Talking to family and friends about your colorectal cancer diagnosis
Support from the people closest to you will be valuable and essential during your treatment and recovery. Learn how to tell them how they can best help you.
People who live alone often have some extra needs compared to those who live with others. Let close friends know what’s happening so they can be ready if needed.
Think ahead and be specific about the kind of help you need if a friend offers a hand. If you need a ride somewhere, let them know a few days ahead so they can plan their time.
It's not always easy, but tell someone you're close know if you're feeling anxious, sad, scared, or other difficult emotions. When you involve other people, the weight on your shoulders feel lighter.
Respect others' feelings – your diagnosis affects them, as well. They may not tell you, but they are probably feeling scared and sad, too. Keep the communications lines open both ways.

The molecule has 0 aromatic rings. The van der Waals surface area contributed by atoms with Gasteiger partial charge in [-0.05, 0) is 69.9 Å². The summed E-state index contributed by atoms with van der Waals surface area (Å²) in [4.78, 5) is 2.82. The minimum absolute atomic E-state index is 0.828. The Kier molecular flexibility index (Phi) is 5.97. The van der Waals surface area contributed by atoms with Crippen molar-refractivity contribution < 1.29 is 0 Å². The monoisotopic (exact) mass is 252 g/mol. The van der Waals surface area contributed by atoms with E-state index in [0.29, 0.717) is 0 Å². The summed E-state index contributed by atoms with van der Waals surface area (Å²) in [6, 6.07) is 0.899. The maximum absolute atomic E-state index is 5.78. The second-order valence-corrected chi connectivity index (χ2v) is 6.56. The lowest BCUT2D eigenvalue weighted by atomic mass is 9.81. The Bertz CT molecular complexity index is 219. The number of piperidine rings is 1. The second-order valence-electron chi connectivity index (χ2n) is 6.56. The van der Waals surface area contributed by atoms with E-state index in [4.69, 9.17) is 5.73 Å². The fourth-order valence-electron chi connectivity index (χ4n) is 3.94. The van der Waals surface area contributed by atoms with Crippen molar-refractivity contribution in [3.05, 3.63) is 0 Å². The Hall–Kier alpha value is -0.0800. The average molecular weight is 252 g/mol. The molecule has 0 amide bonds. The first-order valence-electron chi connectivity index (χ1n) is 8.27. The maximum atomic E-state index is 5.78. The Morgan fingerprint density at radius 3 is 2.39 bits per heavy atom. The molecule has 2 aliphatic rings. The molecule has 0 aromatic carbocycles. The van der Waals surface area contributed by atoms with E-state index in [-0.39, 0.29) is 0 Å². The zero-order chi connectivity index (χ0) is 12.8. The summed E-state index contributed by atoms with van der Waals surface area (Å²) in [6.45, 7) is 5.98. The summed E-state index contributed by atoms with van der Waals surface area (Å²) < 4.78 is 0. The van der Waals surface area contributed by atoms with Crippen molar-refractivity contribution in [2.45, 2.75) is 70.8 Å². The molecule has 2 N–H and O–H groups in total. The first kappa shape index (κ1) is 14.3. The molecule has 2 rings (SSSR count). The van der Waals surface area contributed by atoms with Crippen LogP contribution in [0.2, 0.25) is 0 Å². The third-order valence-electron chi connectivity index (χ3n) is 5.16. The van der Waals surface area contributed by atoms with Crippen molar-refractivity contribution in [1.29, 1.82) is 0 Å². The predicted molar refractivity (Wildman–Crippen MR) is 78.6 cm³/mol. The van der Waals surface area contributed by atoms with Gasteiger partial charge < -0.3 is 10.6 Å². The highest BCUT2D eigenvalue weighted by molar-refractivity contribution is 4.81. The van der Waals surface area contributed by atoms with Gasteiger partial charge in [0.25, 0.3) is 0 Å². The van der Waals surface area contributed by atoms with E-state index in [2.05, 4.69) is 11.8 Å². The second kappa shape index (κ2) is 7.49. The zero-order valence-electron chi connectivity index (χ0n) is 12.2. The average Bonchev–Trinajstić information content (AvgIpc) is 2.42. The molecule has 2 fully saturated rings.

Humor and laughter is a great way to connect with others. It's a very healthy coping mechanism and that build closer relationships. Use this tool often!
Needing help may feel way out of your comfort zone, but asking for assistance is actually a sign of strength and self-awareness. Learn how to accept help.
Whether personally impacted by colorectal cancer (CRC), supporting a loved one, or dedicated to educating and empowering others, these downloadable and printable resources can help.
Don Shippey was 55 years old in 2016 when he decided he’d been putting off his colonoscopy long enough.
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